Welding is a delicate craft, and it may take years of experience to perfect the art but once learned, it is surprisingly easy to pick up. The process involves joining two pieces of metal together to form a permanent and strong bond than other types of bonds such as soldering which can be easily reversed.
Welding has several applications in the commercial industry, but an average DIY can have multiple uses as well. So whether you want to weld on your 4×4 or just restore a car this step by step guide will help you with any welding project.
Step 1- Select the welding method
There are four primary methods of welding; MIG, TIG, stick, and flux-cored. The process and welding technique you choose will depend on the type of application, the thickness of materials to be welded, the general appearance of the final weld.
MIG welding is the most straightforward welding technique, and it is easy to master, especially if you are a beginner teaching yourself. MIG welder is easy to use and maintain, and it is a reliable option for several applications. Besides, MIG welding yields cleaner and aesthetically appealing welds than other welding processes.
Step 2- Welding equipment
Once you have decided on the method to use, the next step is selecting the proper welding equipment. A welder is the first item you’ll need to get, and it is going to be your most significant investment. The best tip when selecting a welder is choosing one that has the appropriate capabilities depending on you will be welding the most.
Along with the welder, you’ll need;
- i Welding wire- generally you’ll need a thin welding wire for welding thin materials and increase the thickness of the wire as the thickness of the material increases.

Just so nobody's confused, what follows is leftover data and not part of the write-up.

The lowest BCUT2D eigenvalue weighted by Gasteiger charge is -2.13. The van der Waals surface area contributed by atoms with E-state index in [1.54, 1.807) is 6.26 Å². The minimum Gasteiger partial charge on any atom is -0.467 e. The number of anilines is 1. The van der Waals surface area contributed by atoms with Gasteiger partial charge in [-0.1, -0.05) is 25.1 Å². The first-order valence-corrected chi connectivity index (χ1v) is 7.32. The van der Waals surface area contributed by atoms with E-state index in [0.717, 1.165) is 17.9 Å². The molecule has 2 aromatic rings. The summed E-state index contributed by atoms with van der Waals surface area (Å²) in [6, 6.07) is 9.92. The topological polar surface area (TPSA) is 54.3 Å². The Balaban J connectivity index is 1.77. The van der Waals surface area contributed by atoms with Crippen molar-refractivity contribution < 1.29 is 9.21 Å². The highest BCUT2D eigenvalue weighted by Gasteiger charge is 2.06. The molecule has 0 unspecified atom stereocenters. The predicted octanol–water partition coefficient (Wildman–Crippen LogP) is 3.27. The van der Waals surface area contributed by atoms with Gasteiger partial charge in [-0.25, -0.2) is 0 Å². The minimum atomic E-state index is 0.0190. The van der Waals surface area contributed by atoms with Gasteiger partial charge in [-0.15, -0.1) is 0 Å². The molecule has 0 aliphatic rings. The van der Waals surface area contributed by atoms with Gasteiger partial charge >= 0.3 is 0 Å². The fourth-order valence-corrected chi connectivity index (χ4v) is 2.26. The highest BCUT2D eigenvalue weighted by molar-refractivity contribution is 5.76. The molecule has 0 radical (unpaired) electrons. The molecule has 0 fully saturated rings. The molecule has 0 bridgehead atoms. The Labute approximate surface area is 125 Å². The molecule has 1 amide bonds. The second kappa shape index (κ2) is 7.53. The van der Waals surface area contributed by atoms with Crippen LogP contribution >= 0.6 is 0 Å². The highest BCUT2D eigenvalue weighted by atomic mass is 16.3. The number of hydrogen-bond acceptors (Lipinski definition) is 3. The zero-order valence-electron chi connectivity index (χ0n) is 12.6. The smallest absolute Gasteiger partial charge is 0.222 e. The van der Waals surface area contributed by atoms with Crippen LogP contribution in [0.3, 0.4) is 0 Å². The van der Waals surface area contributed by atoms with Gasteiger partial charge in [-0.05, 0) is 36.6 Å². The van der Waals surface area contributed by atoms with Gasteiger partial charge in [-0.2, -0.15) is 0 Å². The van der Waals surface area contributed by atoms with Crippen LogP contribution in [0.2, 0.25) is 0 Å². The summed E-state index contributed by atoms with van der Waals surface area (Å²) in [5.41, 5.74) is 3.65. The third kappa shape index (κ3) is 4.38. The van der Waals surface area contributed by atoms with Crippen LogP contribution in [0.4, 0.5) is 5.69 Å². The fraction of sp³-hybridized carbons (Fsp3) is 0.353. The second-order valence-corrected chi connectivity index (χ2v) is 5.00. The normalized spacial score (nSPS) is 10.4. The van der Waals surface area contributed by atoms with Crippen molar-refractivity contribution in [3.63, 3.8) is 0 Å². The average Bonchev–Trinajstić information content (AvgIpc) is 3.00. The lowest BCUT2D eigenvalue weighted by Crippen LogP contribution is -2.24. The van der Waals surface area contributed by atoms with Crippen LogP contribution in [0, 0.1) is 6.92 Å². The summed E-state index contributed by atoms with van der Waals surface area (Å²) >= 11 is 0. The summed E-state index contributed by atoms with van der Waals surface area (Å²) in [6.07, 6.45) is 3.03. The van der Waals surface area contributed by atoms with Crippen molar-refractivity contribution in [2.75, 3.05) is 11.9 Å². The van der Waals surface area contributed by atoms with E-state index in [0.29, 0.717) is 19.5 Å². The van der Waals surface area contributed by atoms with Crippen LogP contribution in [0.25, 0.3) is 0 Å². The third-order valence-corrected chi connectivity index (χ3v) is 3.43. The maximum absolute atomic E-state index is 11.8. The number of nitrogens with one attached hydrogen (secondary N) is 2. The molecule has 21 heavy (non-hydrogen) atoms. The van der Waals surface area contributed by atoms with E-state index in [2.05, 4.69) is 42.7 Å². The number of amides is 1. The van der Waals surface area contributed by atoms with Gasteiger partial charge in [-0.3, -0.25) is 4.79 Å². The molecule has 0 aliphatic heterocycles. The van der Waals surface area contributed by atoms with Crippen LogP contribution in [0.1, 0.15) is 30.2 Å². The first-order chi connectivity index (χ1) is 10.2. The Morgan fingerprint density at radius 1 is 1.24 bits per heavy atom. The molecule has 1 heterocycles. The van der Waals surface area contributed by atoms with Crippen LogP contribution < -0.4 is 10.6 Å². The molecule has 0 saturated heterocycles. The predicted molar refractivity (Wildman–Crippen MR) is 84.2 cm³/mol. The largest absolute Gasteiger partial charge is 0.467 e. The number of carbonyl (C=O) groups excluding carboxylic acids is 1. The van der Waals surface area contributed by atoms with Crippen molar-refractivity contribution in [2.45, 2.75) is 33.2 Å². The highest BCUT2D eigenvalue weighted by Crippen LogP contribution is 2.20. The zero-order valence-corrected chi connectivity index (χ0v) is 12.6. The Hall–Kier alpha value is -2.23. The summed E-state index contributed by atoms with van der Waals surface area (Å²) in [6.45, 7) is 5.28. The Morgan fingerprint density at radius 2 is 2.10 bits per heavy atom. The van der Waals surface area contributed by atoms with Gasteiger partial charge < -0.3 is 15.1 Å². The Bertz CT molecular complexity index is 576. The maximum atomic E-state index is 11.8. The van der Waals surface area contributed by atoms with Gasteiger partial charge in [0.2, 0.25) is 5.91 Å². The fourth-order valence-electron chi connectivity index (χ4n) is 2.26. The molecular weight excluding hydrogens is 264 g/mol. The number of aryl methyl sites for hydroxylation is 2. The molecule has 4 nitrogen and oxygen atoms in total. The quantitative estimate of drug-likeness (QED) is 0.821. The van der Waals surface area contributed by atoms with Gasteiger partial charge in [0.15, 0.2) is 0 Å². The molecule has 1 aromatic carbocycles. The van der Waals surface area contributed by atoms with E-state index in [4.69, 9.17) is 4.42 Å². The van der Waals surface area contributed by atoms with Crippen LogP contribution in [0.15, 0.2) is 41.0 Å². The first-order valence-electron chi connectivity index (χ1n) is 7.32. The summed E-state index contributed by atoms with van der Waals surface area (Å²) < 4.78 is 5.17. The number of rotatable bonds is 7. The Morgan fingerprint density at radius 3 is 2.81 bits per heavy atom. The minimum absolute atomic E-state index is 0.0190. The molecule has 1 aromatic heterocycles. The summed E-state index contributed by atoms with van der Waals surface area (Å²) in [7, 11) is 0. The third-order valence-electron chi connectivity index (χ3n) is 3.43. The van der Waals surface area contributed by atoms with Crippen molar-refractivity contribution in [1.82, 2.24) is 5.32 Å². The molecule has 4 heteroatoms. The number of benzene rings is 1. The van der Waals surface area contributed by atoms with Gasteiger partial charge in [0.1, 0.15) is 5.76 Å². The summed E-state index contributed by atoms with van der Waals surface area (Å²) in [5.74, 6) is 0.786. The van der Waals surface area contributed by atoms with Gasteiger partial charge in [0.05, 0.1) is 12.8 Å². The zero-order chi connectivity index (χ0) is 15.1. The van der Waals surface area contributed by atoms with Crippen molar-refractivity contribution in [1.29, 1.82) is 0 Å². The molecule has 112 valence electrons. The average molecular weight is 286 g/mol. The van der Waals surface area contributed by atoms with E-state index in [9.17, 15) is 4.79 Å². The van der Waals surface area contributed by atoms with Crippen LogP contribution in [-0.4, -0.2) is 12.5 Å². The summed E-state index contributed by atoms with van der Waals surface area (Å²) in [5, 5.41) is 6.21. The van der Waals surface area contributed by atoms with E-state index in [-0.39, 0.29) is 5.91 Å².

- ii Gas- you’ll need to buy the correct shielding gas (inert or semi inert) to protect your welds from contaminants such as oxygen. You can get a recyclable tank of from your supplier depending on your welding requirements. Some welding processes, however, use flux-core wire for protection.
- iii A bench grinder- for surface preparation, flattening and grinding welds.
- iv Carbide scribe for marking cut lines.
- v Miter clamp or any other appropriate clamp for fitting and securing joints.
- vi Welding pliers- for trimming welding wire as well as removing any spatter from the nozzle.
- vii Personal protective equipment (PPE) – you’ll also need to invest in essential protective gear include a welding helmet to protect your face, especially the eyes. You’ll also need sturdy leather shoes and gloves, safety glasses, overalls and aprons, among others.
Step 3- Preparing the weld
One of the key elements to a successful and strong weld is material preparation. First, you’ll want to ensure that the surface of the material to be welded is clean and dry. Any paint or oil coating near or on the weld area should be cleaned off to prevent potential failure points within the metal. This is because as you weld, the paint or the oil coating will melt and burn, and this can create cavities. Depending on the nature of the material, you can use the grinder, wire brush or sandpaper to remove the dirt.
If you require to cut the workpieces, use the carbide scribe to mark a line, then cut along that line using a chop saw or a grinder fitted with a cutoff wheel. When cutting extended lengths of workpieces, it is advisable to use a guide to ensure a straight cut. Also, you should clap the sheet metal, so that it doesn’t wander once you begin cutting. You can then position the workpieces by using your minter clamp to fasten the joints and to keep the metals to be welded in place.